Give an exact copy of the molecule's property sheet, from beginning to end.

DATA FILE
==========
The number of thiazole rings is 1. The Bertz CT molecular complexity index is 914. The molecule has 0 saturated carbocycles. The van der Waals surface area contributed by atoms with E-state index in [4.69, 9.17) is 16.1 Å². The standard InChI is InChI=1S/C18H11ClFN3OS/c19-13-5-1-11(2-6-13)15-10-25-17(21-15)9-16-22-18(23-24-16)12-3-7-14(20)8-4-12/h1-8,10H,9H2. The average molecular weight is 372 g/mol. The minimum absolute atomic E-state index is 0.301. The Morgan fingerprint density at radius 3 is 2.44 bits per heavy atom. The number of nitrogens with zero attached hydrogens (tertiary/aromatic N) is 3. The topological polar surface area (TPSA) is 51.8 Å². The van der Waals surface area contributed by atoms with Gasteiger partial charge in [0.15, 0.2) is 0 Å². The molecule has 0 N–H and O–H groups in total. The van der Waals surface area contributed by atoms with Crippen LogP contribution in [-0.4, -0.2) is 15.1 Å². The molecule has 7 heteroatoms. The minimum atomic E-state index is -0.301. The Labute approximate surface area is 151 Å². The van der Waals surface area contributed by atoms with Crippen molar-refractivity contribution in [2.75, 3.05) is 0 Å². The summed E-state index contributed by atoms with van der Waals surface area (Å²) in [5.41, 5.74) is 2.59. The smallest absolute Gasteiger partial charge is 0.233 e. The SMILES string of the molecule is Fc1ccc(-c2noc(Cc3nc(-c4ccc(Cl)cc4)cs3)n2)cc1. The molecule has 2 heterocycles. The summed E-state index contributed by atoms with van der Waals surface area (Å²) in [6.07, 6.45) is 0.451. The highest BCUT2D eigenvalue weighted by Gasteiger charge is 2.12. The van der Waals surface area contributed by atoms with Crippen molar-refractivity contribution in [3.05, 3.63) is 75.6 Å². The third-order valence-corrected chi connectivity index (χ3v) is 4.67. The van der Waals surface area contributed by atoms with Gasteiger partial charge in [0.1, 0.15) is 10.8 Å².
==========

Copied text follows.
The number of thiazole rings is 1. The Bertz CT molecular complexity index is 914. The molecule has 0 saturated carbocycles. The van der Waals surface area contributed by atoms with E-state index in [4.69, 9.17) is 16.1 Å². The standard InChI is InChI=1S/C18H11ClFN3OS/c19-13-5-1-11(2-6-13)15-10-25-17(21-15)9-16-22-18(23-24-16)12-3-7-14(20)8-4-12/h1-8,10H,9H2. The average molecular weight is 372 g/mol. The minimum absolute atomic E-state index is 0.301. The Morgan fingerprint density at radius 3 is 2.44 bits per heavy atom. The number of nitrogens with zero attached hydrogens (tertiary/aromatic N) is 3. The topological polar surface area (TPSA) is 51.8 Å². The van der Waals surface area contributed by atoms with Gasteiger partial charge in [0.15, 0.2) is 0 Å². The molecule has 0 N–H and O–H groups in total. The van der Waals surface area contributed by atoms with Crippen LogP contribution in [-0.4, -0.2) is 15.1 Å². The molecule has 7 heteroatoms. The minimum atomic E-state index is -0.301. The Labute approximate surface area is 151 Å². The van der Waals surface area contributed by atoms with Crippen molar-refractivity contribution in [2.75, 3.05) is 0 Å². The summed E-state index contributed by atoms with van der Waals surface area (Å²) in [5.41, 5.74) is 2.59. The smallest absolute Gasteiger partial charge is 0.233 e. The SMILES string of the molecule is Fc1ccc(-c2noc(Cc3nc(-c4ccc(Cl)cc4)cs3)n2)cc1. The molecule has 2 heterocycles. The summed E-state index contributed by atoms with van der Waals surface area (Å²) in [6.07, 6.45) is 0.451. The highest BCUT2D eigenvalue weighted by Gasteiger charge is 2.12. The van der Waals surface area contributed by atoms with Crippen molar-refractivity contribution in [3.05, 3.63) is 75.6 Å². The third-order valence-corrected chi connectivity index (χ3v) is 4.67. The van der Waals surface area contributed by atoms with Gasteiger partial charge in [0.1, 0.15) is 10.8 Å².